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A recent Horizon 2020 report highlights the potential of cultural heritage to generate benefits for the economy, society and environment.
Type: Platform
Submitted by: YURI PONZANI, 17/03/2019
UIA – Objectives Urban Innovative Actions (UIA) is an Initiative of the European Union that provides urban areas throughout Europe with resources to test new and unproven solutions to address urban challenges. Key elements are: An Eligible Applicant is an urban authority of more than 50.000 inhabitants, or a grouping of urban authorities with a total population of a least 50.000 inhabitants, located in one of the EU Member States. However, given the complexity of the urban challenges, urban authorities can’t act alone. In order to design and implement effective and innovative solutions, they need to involve all the key stakeholders that can bring expertise and knowledge on the specific policy issue to be addressed. These include agencies, organizations, private sector, research institutions, NGOs. UIA co-finances 80% of project’s activities and can provide with up to EUR 5 million to projects thatare:Innovative (project that has never been implemented anywhere else in Europe
Lead Partner: Sviluppumbria Spa
The diversity of cultural heritage assets, whether tangible (museums, buildings, archaeological sites, archives) or intangible (such as cultural itineraries and events) is a cornerstone in European identity and a catalyst for social inclusion. It also plays a specific role in achieving the Europe 2020 strategy goals for a smart, sustainable and inclusive growth, given its relevance not only in culture, but also in social and economic development, cohesion, education, tourism and innovation. However, pressure applied by visitors and residents means that heritage professionals, institutions and stakeholders face growing challenges to keep cultural assets and the territory around them protected, enhanced and, at the same time, accessible to all. SHARE aims at exchanging experiences in cultural heritage policies in urban settings, in order to identify best practices and innovative methods to develop a sustainable and smart approach to its management and use. The project will target ways in which smart cities projects can be effectively improved by including a smart and sustainable agenda for cultural assets in urban centers. The project will review existing policy tools, European policy outlines and best practices and will include specific research to be carried out in each partner’s area. The result of the interregional exchange process, lasting 24 months during Phase 1 of the project, will be conveyed in 6 Action Plans that will indicate ways to successfully transfer of SHARE’s outputs into mainstream policies, with particular reference to 5 ERDF funds. The partners represent a variety of public bodies, agencies and academic centers coming from 7 countries across Europe dealing with cultural heritage and smart cities policies and will commit to effectively share results of the project with local stakeholders groups and the MAs and institutions implementing local policies, and to ensure monitoring of the Action Plans over the 2-year period Phase 2 of the project. SHARE PGI02343
Lead Partner: Birmingham City University
The objective of the Urban Manufacturing Project is to ensure that collaborative makerspaces thrive.  We achieve this through identifying best practice, testing policy approaches and supporting our cities/regions in creating receptive conditions. Our hope is that we will demonstrate the impact that cooperative facilities can have on innovation and establish a European network of advocates.  WHAT ARE COLLABORATIVE MAKERSPACES?  Collaborative makerspaces take many forms, but common to all is the idea of producing physical objects through cooperation. This sharing can occur during ideas generation or fabrication and is most profound when different sectors come together.  The benefits of working in this way are numerous and include: new and improved products; an enhanced sense of community; increased mutual knowledge; quicker and more comprehensive solutions; and the tapping of latent potential. This leads to more effective and far-reaching innovation. Examples of collaborative makerspaces include Fab Labs, Open Innovation Centres, Living Labs and Cross-Sector Incubators.  Collaborative makerspaces are typically located within urban environments, so understanding the ecosystem – for example the interdependencies between education, policy makers and manufacturers – is of fundamental importance. Through nourishing these connected elements, cooperative facilities can flourish.  Through our partnership, we are analysing the effect of policies across seven related themes: STEAM Communities Ecosystems Funding to support makerspaces Results of investment in makerspaces Routes to market Enterprise We develop our understanding through a process of knowledge sharing.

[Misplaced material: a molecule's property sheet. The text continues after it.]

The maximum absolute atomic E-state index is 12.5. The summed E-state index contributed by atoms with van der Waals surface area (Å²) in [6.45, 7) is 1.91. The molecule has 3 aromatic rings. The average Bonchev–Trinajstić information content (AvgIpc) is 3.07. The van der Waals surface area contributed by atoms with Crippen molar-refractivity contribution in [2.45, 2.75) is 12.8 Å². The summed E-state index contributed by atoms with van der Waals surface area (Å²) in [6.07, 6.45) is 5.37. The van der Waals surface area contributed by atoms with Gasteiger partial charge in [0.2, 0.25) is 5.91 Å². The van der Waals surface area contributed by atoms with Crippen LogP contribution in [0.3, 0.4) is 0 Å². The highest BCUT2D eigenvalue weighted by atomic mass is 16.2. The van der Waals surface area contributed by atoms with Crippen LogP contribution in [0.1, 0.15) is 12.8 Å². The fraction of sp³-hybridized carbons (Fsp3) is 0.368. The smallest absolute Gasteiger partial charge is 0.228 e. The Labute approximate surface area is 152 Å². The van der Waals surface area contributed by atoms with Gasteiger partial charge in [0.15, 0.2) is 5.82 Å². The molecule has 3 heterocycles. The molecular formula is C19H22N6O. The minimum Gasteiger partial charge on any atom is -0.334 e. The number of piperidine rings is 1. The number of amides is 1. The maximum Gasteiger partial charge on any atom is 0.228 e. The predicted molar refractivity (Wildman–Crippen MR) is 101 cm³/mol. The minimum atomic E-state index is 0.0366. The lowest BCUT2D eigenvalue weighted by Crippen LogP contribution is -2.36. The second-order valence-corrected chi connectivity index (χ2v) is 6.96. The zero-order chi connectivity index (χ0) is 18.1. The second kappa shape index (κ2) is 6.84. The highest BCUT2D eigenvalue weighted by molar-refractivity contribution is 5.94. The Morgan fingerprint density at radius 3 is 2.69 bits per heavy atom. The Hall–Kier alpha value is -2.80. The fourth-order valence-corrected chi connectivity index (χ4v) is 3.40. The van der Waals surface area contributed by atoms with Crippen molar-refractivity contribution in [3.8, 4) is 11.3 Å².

INCD Urban-Incerc

Interested in: Leading a project, Joining a project, Sharing a project idea, Networking with peers

Creating Urban Mediaspace. Reconnecting the city of Aarhus to the waterfront and sea by transforming industrial harbor areas into a contemporary urban locality.
Location: Midtjylland, Denmark (Danmark)
Project: WaVE
Article about the project KEEP ON on the research journal "Urban challenge – Urbani izziv".
Type: Project
The European programme MOMAr is conducting a study in the management of their territories heritage models.
Type: Project
15/11/2017 - 16/11/2017
This seminar will focus on 'Integration of Waste Management Solutions into the Urban Décor of Heritage Areas'.
Type: Project
Danube Delta National Institute for Research and Development

Interested in: Joining a project, Sharing a project idea, Networking with peers